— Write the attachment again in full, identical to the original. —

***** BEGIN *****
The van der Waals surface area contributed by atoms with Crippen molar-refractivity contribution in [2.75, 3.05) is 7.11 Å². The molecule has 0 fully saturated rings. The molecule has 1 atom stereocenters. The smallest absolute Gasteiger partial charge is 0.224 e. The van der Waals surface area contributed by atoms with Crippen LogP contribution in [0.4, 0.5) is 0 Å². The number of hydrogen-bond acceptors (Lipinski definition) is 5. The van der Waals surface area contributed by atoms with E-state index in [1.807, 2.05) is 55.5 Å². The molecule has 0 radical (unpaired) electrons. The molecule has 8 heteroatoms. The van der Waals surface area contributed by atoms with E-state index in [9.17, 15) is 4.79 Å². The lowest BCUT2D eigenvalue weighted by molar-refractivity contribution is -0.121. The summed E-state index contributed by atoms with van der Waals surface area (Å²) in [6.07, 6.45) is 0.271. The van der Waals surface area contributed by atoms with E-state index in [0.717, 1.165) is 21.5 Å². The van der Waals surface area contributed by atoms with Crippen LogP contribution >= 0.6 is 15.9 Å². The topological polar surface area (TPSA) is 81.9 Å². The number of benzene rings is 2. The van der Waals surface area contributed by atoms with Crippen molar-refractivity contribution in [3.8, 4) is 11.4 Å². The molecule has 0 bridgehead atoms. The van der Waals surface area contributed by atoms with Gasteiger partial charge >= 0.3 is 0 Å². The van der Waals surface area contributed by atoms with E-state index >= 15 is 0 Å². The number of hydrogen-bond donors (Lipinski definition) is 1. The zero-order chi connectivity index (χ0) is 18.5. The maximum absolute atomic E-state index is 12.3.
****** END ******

The van der Waals surface area contributed by atoms with Crippen molar-refractivity contribution in [2.75, 3.05) is 7.11 Å². The molecule has 0 fully saturated rings. The molecule has 1 atom stereocenters. The smallest absolute Gasteiger partial charge is 0.224 e. The van der Waals surface area contributed by atoms with Crippen LogP contribution in [0.4, 0.5) is 0 Å². The number of hydrogen-bond acceptors (Lipinski definition) is 5. The van der Waals surface area contributed by atoms with E-state index in [1.807, 2.05) is 55.5 Å². The molecule has 0 radical (unpaired) electrons. The molecule has 8 heteroatoms. The van der Waals surface area contributed by atoms with E-state index in [9.17, 15) is 4.79 Å². The lowest BCUT2D eigenvalue weighted by molar-refractivity contribution is -0.121. The summed E-state index contributed by atoms with van der Waals surface area (Å²) in [6.07, 6.45) is 0.271. The van der Waals surface area contributed by atoms with E-state index in [0.717, 1.165) is 21.5 Å². The van der Waals surface area contributed by atoms with Crippen LogP contribution >= 0.6 is 15.9 Å². The topological polar surface area (TPSA) is 81.9 Å². The number of benzene rings is 2. The van der Waals surface area contributed by atoms with Crippen molar-refractivity contribution in [3.8, 4) is 11.4 Å². The molecule has 0 bridgehead atoms. The van der Waals surface area contributed by atoms with Gasteiger partial charge >= 0.3 is 0 Å². The van der Waals surface area contributed by atoms with E-state index >= 15 is 0 Å². The number of hydrogen-bond donors (Lipinski definition) is 1. The zero-order chi connectivity index (χ0) is 18.5. The maximum absolute atomic E-state index is 12.3.